contagious enthusiasm for the game of soccer and all the life lessons that can be learned by playing the sport.” Junior defenseman Alex Reynolds said that he is excited to start working with Harvey. “I think he will bring a lot of fire,” Reynolds said. “He seemed like a pretty intense guy. I know he is going to do whatever he can to motivate us and share his passion.” Reynolds said he is looking forward to seeing his team progress under Harvey. “Hopefully I look forward to winning,” Reynolds said jokingly. “I look forward to working with him because he is a good coach. We have a good team and I think he can only improve that. He’ll fit in with what we want to do and our program.” Harvey takes over the Doane Soccer programs after Coach Greg Jarosik took a position at William Penn University in Iowa; a move made for family reasons. Harvey has served as an assistant coach at Newman University (2003-04) and as a volunteer assistant at Creighton University (2004-10). Most recently, he has served as Soccer Club Director of Coaching for the Nebraska Futbol Club, Inc., in Omaha, according to the press release.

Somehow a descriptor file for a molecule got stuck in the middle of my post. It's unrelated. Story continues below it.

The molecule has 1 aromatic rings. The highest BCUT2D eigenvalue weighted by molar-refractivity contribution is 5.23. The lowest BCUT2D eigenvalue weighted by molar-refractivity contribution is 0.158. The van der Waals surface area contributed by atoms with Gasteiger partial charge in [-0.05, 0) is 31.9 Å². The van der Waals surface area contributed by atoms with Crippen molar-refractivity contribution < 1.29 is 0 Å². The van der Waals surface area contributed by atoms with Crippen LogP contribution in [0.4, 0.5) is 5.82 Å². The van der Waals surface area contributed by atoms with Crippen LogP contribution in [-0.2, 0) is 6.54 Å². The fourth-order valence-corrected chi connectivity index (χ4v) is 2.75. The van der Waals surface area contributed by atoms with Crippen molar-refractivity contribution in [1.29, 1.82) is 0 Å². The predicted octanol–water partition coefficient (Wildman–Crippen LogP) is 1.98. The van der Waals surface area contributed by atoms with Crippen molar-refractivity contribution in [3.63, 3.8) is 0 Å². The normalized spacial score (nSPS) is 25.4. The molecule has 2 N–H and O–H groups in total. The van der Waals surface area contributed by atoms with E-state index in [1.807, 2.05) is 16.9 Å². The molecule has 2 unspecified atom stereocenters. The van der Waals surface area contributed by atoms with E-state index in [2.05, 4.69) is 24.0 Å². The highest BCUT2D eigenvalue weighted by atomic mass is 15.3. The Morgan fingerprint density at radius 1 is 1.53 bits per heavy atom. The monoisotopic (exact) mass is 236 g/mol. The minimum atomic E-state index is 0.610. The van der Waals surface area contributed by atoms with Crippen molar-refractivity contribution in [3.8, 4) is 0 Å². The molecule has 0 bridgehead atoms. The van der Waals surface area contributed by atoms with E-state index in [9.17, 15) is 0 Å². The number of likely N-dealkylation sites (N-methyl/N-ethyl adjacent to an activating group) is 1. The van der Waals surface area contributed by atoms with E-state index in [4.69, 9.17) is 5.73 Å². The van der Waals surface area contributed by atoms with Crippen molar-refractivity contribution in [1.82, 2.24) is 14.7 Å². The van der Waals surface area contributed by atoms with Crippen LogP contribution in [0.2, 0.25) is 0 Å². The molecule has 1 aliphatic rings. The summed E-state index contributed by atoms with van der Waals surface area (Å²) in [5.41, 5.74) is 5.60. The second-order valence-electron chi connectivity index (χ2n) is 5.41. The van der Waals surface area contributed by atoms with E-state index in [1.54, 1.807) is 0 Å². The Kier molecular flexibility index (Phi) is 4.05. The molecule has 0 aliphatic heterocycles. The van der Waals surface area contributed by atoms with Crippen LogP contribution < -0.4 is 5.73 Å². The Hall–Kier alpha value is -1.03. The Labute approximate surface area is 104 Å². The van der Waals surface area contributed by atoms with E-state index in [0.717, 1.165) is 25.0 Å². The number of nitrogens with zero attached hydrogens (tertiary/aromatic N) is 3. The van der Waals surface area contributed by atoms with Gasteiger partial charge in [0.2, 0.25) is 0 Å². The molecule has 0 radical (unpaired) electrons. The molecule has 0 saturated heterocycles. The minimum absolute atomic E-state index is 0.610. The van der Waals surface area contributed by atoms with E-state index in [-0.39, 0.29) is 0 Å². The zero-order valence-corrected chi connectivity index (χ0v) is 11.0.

THE

LINEUP

SATURDAY Men’s Basketball @ UNO 2 p.m.

Track and Field @ Wichita State Invite

WEDNESDAY Women’s Basketball vs. Midland University 6 p.m. Men’s Basketball vs. Midland University 8 p.m.


Volume 146, Issue 14